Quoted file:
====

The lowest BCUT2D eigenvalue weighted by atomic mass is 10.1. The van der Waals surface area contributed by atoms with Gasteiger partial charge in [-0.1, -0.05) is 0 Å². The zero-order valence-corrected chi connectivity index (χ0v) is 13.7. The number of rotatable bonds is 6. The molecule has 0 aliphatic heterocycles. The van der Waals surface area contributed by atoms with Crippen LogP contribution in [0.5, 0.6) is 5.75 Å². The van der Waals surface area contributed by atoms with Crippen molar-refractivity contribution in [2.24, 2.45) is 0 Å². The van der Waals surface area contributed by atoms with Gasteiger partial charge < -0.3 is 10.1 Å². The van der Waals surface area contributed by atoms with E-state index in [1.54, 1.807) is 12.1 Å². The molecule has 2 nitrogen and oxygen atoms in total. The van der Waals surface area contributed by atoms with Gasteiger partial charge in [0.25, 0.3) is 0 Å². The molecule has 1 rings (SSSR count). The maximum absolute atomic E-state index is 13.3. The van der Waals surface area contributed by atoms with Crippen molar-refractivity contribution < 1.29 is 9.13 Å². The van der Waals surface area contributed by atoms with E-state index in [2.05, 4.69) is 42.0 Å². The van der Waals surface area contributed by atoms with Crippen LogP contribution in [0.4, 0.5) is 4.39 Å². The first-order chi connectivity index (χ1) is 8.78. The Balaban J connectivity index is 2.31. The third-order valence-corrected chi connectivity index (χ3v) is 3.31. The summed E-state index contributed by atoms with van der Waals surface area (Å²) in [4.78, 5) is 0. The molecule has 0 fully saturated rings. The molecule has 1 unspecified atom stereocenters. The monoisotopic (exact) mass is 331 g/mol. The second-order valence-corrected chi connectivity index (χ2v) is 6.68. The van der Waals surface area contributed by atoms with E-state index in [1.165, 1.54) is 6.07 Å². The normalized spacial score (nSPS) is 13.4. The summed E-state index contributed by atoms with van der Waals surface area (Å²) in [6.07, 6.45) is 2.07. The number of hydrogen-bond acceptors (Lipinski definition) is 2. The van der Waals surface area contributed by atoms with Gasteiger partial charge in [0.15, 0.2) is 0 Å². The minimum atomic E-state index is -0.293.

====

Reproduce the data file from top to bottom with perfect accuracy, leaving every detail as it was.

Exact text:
The lowest BCUT2D eigenvalue weighted by atomic mass is 10.1. The van der Waals surface area contributed by atoms with Gasteiger partial charge in [-0.1, -0.05) is 0 Å². The zero-order valence-corrected chi connectivity index (χ0v) is 13.7. The number of rotatable bonds is 6. The molecule has 0 aliphatic heterocycles. The van der Waals surface area contributed by atoms with Crippen LogP contribution in [0.5, 0.6) is 5.75 Å². The van der Waals surface area contributed by atoms with Crippen molar-refractivity contribution in [2.24, 2.45) is 0 Å². The van der Waals surface area contributed by atoms with Gasteiger partial charge < -0.3 is 10.1 Å². The van der Waals surface area contributed by atoms with E-state index in [1.54, 1.807) is 12.1 Å². The molecule has 2 nitrogen and oxygen atoms in total. The van der Waals surface area contributed by atoms with Gasteiger partial charge in [0.25, 0.3) is 0 Å². The molecule has 1 rings (SSSR count). The maximum absolute atomic E-state index is 13.3. The van der Waals surface area contributed by atoms with Crippen molar-refractivity contribution < 1.29 is 9.13 Å². The van der Waals surface area contributed by atoms with E-state index in [2.05, 4.69) is 42.0 Å². The van der Waals surface area contributed by atoms with Crippen LogP contribution in [0.4, 0.5) is 4.39 Å². The first-order chi connectivity index (χ1) is 8.78. The Balaban J connectivity index is 2.31. The third-order valence-corrected chi connectivity index (χ3v) is 3.31. The summed E-state index contributed by atoms with van der Waals surface area (Å²) in [4.78, 5) is 0. The molecule has 0 fully saturated rings. The molecule has 1 unspecified atom stereocenters. The monoisotopic (exact) mass is 331 g/mol. The second-order valence-corrected chi connectivity index (χ2v) is 6.68. The van der Waals surface area contributed by atoms with E-state index in [1.165, 1.54) is 6.07 Å². The normalized spacial score (nSPS) is 13.4. The summed E-state index contributed by atoms with van der Waals surface area (Å²) in [6.07, 6.45) is 2.07. The number of hydrogen-bond acceptors (Lipinski definition) is 2. The van der Waals surface area contributed by atoms with Gasteiger partial charge in [0.15, 0.2) is 0 Å². The minimum atomic E-state index is -0.293.